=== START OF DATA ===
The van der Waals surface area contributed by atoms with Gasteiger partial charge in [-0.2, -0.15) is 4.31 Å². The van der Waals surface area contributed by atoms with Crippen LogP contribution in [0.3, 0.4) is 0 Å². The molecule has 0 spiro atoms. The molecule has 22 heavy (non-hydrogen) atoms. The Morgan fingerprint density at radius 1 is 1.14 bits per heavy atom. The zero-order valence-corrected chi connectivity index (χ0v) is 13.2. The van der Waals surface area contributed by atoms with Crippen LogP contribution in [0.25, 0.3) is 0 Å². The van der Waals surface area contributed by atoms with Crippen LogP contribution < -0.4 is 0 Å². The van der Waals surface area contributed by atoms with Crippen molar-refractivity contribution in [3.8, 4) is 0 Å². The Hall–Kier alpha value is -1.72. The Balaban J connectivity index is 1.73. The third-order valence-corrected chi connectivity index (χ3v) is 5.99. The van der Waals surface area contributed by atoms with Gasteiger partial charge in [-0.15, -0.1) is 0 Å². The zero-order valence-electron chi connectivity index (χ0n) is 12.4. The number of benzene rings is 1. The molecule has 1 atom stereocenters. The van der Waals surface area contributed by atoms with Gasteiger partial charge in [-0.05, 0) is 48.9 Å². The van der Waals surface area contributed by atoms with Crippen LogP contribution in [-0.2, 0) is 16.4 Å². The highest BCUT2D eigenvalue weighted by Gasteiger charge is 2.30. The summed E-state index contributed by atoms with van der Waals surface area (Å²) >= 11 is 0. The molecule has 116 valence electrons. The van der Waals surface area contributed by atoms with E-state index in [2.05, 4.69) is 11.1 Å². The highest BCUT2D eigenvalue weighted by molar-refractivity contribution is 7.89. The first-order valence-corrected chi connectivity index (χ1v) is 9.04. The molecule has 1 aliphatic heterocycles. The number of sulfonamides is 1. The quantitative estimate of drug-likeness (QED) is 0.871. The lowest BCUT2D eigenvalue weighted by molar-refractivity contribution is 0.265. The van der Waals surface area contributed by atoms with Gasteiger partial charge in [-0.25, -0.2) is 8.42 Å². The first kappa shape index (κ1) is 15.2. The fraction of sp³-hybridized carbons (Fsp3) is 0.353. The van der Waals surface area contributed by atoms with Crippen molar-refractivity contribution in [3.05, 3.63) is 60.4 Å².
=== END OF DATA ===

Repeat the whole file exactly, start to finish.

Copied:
The van der Waals surface area contributed by atoms with Gasteiger partial charge in [-0.2, -0.15) is 4.31 Å². The van der Waals surface area contributed by atoms with Crippen LogP contribution in [0.3, 0.4) is 0 Å². The molecule has 0 spiro atoms. The molecule has 22 heavy (non-hydrogen) atoms. The Morgan fingerprint density at radius 1 is 1.14 bits per heavy atom. The zero-order valence-corrected chi connectivity index (χ0v) is 13.2. The van der Waals surface area contributed by atoms with Crippen LogP contribution in [0.25, 0.3) is 0 Å². The van der Waals surface area contributed by atoms with Crippen LogP contribution < -0.4 is 0 Å². The van der Waals surface area contributed by atoms with Crippen molar-refractivity contribution in [3.8, 4) is 0 Å². The Hall–Kier alpha value is -1.72. The Balaban J connectivity index is 1.73. The third-order valence-corrected chi connectivity index (χ3v) is 5.99. The van der Waals surface area contributed by atoms with Gasteiger partial charge in [-0.15, -0.1) is 0 Å². The zero-order valence-electron chi connectivity index (χ0n) is 12.4. The number of benzene rings is 1. The molecule has 1 atom stereocenters. The van der Waals surface area contributed by atoms with Gasteiger partial charge in [-0.05, 0) is 48.9 Å². The van der Waals surface area contributed by atoms with Crippen LogP contribution in [-0.2, 0) is 16.4 Å². The highest BCUT2D eigenvalue weighted by Gasteiger charge is 2.30. The summed E-state index contributed by atoms with van der Waals surface area (Å²) >= 11 is 0. The molecule has 116 valence electrons. The van der Waals surface area contributed by atoms with E-state index in [2.05, 4.69) is 11.1 Å². The highest BCUT2D eigenvalue weighted by molar-refractivity contribution is 7.89. The first-order valence-corrected chi connectivity index (χ1v) is 9.04. The molecule has 1 aliphatic heterocycles. The number of sulfonamides is 1. The quantitative estimate of drug-likeness (QED) is 0.871. The lowest BCUT2D eigenvalue weighted by molar-refractivity contribution is 0.265. The van der Waals surface area contributed by atoms with Gasteiger partial charge in [-0.25, -0.2) is 8.42 Å². The first kappa shape index (κ1) is 15.2. The fraction of sp³-hybridized carbons (Fsp3) is 0.353. The van der Waals surface area contributed by atoms with Crippen molar-refractivity contribution in [3.05, 3.63) is 60.4 Å².